More recently I have flown with my small "Art & Lutherie" guitar. This is in a 3/4 size soft case, and I have had no difficulty taking it as hand baggage.


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Subject: RE: BS: Flying with instruments...
From: RichM
Date: 11 Feb 04 - 07:38 AM

All airlines are uncaring and arrogant about luggage.
There's nothing that I can do about this; except that I vow to support the development of new high speed ground transportation!

Not an entirely satisfactory solution, but.....


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Subject: RE: BS: Flying with instruments...
From: Rapparee
Date: 11 Feb 04 - 09:20 AM

With a wicked grin...

This gives you a perfect opportunity to leave the instruments you treasure at home and buy new ones at your destination! Then you can SHIP them home after the gig and no SO can say "Boo!" about it.

Of course, if something happened to my axe I'd be horribly pissed off.... That trumpet is even older than I am and still blows sweet and cool. There is a concept in US law called "reasonable care."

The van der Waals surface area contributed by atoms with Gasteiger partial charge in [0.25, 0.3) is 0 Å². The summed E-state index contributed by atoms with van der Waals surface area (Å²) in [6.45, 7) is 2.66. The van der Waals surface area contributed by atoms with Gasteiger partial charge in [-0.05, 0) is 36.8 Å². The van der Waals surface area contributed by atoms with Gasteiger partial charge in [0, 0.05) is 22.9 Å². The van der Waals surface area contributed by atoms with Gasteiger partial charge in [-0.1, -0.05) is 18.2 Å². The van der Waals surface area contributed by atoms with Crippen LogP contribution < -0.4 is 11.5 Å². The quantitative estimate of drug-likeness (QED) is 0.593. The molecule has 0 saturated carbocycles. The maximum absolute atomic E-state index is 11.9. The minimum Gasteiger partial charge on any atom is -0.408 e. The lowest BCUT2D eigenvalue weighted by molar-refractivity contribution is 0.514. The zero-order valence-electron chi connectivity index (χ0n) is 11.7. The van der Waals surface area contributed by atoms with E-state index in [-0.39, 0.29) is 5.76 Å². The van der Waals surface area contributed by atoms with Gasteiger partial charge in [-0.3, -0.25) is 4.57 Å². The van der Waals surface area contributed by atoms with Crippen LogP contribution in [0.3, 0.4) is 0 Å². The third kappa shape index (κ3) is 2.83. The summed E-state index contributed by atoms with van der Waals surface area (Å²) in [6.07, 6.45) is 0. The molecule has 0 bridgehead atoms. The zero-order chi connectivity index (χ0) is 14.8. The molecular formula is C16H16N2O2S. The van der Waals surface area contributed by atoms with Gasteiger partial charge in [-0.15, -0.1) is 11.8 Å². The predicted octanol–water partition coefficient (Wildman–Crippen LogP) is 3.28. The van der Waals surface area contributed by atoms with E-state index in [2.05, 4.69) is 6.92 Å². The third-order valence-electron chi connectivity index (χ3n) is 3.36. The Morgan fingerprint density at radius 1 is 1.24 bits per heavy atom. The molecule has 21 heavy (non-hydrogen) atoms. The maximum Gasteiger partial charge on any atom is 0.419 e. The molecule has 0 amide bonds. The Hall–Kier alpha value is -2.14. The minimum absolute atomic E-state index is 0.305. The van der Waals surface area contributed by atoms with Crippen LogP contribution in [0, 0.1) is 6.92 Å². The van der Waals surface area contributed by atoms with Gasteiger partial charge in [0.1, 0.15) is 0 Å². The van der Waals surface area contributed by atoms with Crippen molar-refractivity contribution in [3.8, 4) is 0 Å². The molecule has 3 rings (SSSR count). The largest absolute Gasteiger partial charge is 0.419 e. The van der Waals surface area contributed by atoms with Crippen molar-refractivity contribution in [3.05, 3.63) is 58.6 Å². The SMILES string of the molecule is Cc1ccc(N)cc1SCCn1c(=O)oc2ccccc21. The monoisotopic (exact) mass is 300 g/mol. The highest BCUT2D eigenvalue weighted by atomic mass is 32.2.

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Subject: RE: BS: Flying with instruments...
From: Dave Bryant
Date: 11 Feb 04 - 09:49 AM

There have been many previous threads on this subject - try

Here
Here
Here
Here.

I seem to remember a thread where somebody gave a reference to a form which you could try and get signed by the airline agreeing to their duty of reasonable care.


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Subject: RE: BS:
From: wysiwyg
Date: 11 Feb 04 - 02:12 PM

Flying with instruments... wings work better.

~S~


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Subject: RE: BS: Flying with instruments...
From: Big Mick
Date: 11 Feb 04 - 02:20 PM

I think I will use this as an opportunity to make a point. I constantly hear my fellow musicians decry baggage handlers and asking the question of how do they safeguard their "beloved" instruments. The answer is to save with the same tenacity and ingenuity you had when you bought the instrument, so that you can purchase the appropriate travel case. I had a Seagull that I absolutely adored. Some of the great players that I know would comment on what a wonderful sound and action it had. I loved it more than I can tell you, but never thought it was worth purchasing a Calton case for. Would that I could do that over!! Same with my Uilleann Pipes.